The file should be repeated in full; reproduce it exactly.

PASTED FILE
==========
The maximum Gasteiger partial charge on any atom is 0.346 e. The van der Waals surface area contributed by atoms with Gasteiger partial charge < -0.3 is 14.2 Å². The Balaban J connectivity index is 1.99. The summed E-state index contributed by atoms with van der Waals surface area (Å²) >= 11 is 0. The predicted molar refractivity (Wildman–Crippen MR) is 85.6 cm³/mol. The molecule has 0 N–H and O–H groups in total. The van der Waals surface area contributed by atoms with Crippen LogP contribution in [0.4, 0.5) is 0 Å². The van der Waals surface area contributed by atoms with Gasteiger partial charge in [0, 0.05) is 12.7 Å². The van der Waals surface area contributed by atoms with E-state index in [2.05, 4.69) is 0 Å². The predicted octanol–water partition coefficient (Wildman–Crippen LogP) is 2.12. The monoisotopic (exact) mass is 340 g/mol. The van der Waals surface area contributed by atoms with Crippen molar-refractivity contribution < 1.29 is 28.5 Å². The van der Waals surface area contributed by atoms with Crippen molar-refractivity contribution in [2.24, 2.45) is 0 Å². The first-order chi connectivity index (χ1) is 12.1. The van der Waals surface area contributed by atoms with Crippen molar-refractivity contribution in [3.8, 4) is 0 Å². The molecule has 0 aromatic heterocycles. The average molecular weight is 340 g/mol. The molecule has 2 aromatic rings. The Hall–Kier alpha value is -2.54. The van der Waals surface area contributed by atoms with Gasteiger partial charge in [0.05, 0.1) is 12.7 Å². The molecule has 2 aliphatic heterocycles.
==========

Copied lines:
The maximum Gasteiger partial charge on any atom is 0.346 e. The van der Waals surface area contributed by atoms with Gasteiger partial charge < -0.3 is 14.2 Å². The Balaban J connectivity index is 1.99. The summed E-state index contributed by atoms with van der Waals surface area (Å²) >= 11 is 0. The predicted molar refractivity (Wildman–Crippen MR) is 85.6 cm³/mol. The molecule has 0 N–H and O–H groups in total. The van der Waals surface area contributed by atoms with Crippen LogP contribution in [0.4, 0.5) is 0 Å². The van der Waals surface area contributed by atoms with Gasteiger partial charge in [0, 0.05) is 12.7 Å². The van der Waals surface area contributed by atoms with E-state index in [2.05, 4.69) is 0 Å². The predicted octanol–water partition coefficient (Wildman–Crippen LogP) is 2.12. The monoisotopic (exact) mass is 340 g/mol. The van der Waals surface area contributed by atoms with Crippen molar-refractivity contribution < 1.29 is 28.5 Å². The van der Waals surface area contributed by atoms with Crippen molar-refractivity contribution in [2.24, 2.45) is 0 Å². The first-order chi connectivity index (χ1) is 12.1. The van der Waals surface area contributed by atoms with Crippen molar-refractivity contribution in [3.8, 4) is 0 Å². The molecule has 0 aromatic heterocycles. The average molecular weight is 340 g/mol. The molecule has 2 aromatic rings. The Hall–Kier alpha value is -2.54. The van der Waals surface area contributed by atoms with Gasteiger partial charge in [0.05, 0.1) is 12.7 Å². The molecule has 2 aliphatic heterocycles.